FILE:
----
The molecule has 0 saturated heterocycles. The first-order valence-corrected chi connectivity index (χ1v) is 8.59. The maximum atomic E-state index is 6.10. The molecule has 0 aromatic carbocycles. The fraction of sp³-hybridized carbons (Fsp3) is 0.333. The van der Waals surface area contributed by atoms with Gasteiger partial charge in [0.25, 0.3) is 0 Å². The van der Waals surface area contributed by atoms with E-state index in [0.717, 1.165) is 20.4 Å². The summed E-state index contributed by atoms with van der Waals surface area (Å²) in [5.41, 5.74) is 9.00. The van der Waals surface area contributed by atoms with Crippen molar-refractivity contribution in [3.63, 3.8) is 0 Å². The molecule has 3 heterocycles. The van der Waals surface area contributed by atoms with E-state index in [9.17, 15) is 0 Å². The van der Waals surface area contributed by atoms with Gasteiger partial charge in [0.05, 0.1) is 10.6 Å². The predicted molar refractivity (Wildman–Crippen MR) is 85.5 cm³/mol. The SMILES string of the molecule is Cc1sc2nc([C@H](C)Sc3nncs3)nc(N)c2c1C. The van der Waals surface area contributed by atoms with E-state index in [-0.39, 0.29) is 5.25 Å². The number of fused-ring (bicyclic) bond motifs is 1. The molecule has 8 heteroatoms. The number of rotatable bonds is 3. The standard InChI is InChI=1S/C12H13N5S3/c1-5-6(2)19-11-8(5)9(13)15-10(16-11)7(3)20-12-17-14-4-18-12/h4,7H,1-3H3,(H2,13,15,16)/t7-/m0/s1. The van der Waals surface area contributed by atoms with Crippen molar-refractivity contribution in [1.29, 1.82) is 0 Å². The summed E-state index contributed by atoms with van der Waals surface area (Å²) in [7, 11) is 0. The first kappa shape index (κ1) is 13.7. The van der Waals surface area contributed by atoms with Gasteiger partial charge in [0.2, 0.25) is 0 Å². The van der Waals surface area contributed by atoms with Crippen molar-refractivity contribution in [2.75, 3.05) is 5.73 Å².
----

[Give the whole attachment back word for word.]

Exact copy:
The molecule has 0 saturated heterocycles. The first-order valence-corrected chi connectivity index (χ1v) is 8.59. The maximum atomic E-state index is 6.10. The molecule has 0 aromatic carbocycles. The fraction of sp³-hybridized carbons (Fsp3) is 0.333. The van der Waals surface area contributed by atoms with Gasteiger partial charge in [0.25, 0.3) is 0 Å². The van der Waals surface area contributed by atoms with E-state index in [0.717, 1.165) is 20.4 Å². The summed E-state index contributed by atoms with van der Waals surface area (Å²) in [5.41, 5.74) is 9.00. The van der Waals surface area contributed by atoms with Crippen molar-refractivity contribution in [3.63, 3.8) is 0 Å². The molecule has 3 heterocycles. The van der Waals surface area contributed by atoms with E-state index in [9.17, 15) is 0 Å². The van der Waals surface area contributed by atoms with Gasteiger partial charge in [0.05, 0.1) is 10.6 Å². The predicted molar refractivity (Wildman–Crippen MR) is 85.5 cm³/mol. The SMILES string of the molecule is Cc1sc2nc([C@H](C)Sc3nncs3)nc(N)c2c1C. The van der Waals surface area contributed by atoms with E-state index in [-0.39, 0.29) is 5.25 Å². The number of fused-ring (bicyclic) bond motifs is 1. The molecule has 8 heteroatoms. The number of rotatable bonds is 3. The standard InChI is InChI=1S/C12H13N5S3/c1-5-6(2)19-11-8(5)9(13)15-10(16-11)7(3)20-12-17-14-4-18-12/h4,7H,1-3H3,(H2,13,15,16)/t7-/m0/s1. The van der Waals surface area contributed by atoms with Crippen molar-refractivity contribution in [1.29, 1.82) is 0 Å². The summed E-state index contributed by atoms with van der Waals surface area (Å²) in [7, 11) is 0. The first kappa shape index (κ1) is 13.7. The van der Waals surface area contributed by atoms with Gasteiger partial charge in [0.2, 0.25) is 0 Å². The van der Waals surface area contributed by atoms with Crippen molar-refractivity contribution in [2.75, 3.05) is 5.73 Å².